12:05 – 12:25
1st Speaker: Justin Yerbury, Topic: “Living with Motor Neurone Disease.”

Justin Yerbury is a Professor in Neurodegenerative Disease at the University of Wollongong. Yerbury’s Lab focuses on the understanding of the molecular processes underpinning the Motor Neurone Disease (MND) Amyotrophic Lateral Sclerosis (ALS) with a particular emphasis on protein misfolding, protein aggregation and inclusion formation. The team that Justin leads is part of the Proteostasis and Disease Research Centre at the University of Wollongong and is housed in the Illawarra Health and Medical Research Institute. Yerbury was diagnosed with MND himself in 2016 but continues to research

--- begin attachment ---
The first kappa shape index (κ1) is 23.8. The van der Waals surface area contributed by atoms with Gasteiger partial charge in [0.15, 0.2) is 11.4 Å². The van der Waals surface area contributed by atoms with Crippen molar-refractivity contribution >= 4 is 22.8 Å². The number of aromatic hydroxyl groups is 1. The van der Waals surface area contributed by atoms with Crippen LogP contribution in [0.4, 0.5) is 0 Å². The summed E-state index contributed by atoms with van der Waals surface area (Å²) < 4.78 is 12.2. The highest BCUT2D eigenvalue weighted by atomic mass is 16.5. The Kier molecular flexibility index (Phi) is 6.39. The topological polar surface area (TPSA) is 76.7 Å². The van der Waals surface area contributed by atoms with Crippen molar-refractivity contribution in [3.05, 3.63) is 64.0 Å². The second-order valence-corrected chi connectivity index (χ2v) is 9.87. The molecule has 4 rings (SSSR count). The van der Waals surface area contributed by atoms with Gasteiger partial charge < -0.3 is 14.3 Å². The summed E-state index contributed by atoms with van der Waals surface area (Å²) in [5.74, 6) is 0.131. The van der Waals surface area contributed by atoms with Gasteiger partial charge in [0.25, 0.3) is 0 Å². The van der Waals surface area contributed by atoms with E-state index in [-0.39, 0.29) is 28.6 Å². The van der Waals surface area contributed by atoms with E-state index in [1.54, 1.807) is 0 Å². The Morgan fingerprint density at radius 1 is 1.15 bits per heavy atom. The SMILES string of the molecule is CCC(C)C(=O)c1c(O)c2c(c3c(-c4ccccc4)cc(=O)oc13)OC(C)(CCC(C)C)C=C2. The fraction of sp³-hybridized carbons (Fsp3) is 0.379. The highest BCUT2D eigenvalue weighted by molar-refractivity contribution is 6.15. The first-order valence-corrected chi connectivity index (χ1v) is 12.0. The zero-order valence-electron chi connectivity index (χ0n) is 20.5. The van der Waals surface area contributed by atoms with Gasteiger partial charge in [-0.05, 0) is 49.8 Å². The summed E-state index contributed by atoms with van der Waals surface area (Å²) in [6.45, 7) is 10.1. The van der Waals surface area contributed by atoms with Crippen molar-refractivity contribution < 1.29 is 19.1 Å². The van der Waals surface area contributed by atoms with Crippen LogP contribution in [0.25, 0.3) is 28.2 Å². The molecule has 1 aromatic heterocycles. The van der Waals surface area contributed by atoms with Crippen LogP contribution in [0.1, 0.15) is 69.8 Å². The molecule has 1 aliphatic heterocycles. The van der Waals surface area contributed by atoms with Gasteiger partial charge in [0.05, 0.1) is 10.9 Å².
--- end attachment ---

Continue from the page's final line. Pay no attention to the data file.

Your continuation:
12:25 – 12:50
2nd Speaker: Rebecca Monteleone, Topic: “Leveraging Expertise as Experience in Design


In this section, Dr. Monteleone will discuss the social, political, and ethical implications of research for rather than with, highlighting issues of mismatched priorities, usability, and affordability as barriers to access. She will offer examples of the experiential knowledge of people with disabilities – especially those experiencing multiple marginalizations – being leveraged in both formal and informal design practices, arguing for a broader and more inclusive definition for research and design expertise.

Rebecca Monteleone is an Assistant Professor of Disability and Technology at the University of Toledo. Her work focuses on the experiential expertise of people with disabilities in the design and use of everyday, medical, and assistive technologies. She has earned recognition as a Fulbright Scholar, Mirzayan Science and Technology Policy Fellow with the National Academy of Engineering, and an NSF IGERT Fellow.

12:50 – 13:15
3rd Speaker: Katina Michael, Topic: “Empowering the End-User in the Development
and Operation of Brain Implant Technologies: The Case for Co-Design”